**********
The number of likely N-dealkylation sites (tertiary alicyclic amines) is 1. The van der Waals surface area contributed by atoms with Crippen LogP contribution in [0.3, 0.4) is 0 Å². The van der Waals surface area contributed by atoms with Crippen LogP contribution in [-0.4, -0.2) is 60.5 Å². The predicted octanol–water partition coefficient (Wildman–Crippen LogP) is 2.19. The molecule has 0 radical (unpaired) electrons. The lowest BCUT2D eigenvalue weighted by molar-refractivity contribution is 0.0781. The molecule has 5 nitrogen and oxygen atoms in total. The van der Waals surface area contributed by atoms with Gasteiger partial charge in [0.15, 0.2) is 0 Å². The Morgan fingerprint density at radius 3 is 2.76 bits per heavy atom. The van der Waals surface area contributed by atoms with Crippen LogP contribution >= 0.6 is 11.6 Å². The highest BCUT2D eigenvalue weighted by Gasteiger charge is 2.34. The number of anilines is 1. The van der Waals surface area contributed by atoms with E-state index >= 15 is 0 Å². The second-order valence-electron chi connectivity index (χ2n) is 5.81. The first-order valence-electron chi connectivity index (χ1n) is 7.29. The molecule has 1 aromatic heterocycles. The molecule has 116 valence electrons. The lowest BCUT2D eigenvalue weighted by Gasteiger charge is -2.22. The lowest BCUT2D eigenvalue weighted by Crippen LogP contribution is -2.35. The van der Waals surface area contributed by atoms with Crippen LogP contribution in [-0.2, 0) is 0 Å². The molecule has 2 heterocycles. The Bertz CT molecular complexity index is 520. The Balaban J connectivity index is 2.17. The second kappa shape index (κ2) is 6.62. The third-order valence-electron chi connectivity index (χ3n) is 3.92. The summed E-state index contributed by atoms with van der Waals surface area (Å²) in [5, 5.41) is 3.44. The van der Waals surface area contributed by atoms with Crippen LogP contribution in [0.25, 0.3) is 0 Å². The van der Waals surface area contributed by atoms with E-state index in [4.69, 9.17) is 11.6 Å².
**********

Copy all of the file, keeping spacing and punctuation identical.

The number of likely N-dealkylation sites (tertiary alicyclic amines) is 1. The van der Waals surface area contributed by atoms with Crippen LogP contribution in [0.3, 0.4) is 0 Å². The van der Waals surface area contributed by atoms with Crippen LogP contribution in [-0.4, -0.2) is 60.5 Å². The predicted octanol–water partition coefficient (Wildman–Crippen LogP) is 2.19. The molecule has 0 radical (unpaired) electrons. The lowest BCUT2D eigenvalue weighted by molar-refractivity contribution is 0.0781. The molecule has 5 nitrogen and oxygen atoms in total. The van der Waals surface area contributed by atoms with Gasteiger partial charge in [0.15, 0.2) is 0 Å². The Morgan fingerprint density at radius 3 is 2.76 bits per heavy atom. The van der Waals surface area contributed by atoms with Crippen LogP contribution >= 0.6 is 11.6 Å². The highest BCUT2D eigenvalue weighted by Gasteiger charge is 2.34. The number of anilines is 1. The van der Waals surface area contributed by atoms with E-state index >= 15 is 0 Å². The second-order valence-electron chi connectivity index (χ2n) is 5.81. The first-order valence-electron chi connectivity index (χ1n) is 7.29. The molecule has 1 aromatic heterocycles. The molecule has 116 valence electrons. The lowest BCUT2D eigenvalue weighted by Gasteiger charge is -2.22. The lowest BCUT2D eigenvalue weighted by Crippen LogP contribution is -2.35. The van der Waals surface area contributed by atoms with Crippen LogP contribution in [-0.2, 0) is 0 Å². The molecule has 2 heterocycles. The Bertz CT molecular complexity index is 520. The Balaban J connectivity index is 2.17. The second kappa shape index (κ2) is 6.62. The third-order valence-electron chi connectivity index (χ3n) is 3.92. The summed E-state index contributed by atoms with van der Waals surface area (Å²) in [5, 5.41) is 3.44. The van der Waals surface area contributed by atoms with Crippen LogP contribution in [0.25, 0.3) is 0 Å². The van der Waals surface area contributed by atoms with E-state index in [4.69, 9.17) is 11.6 Å².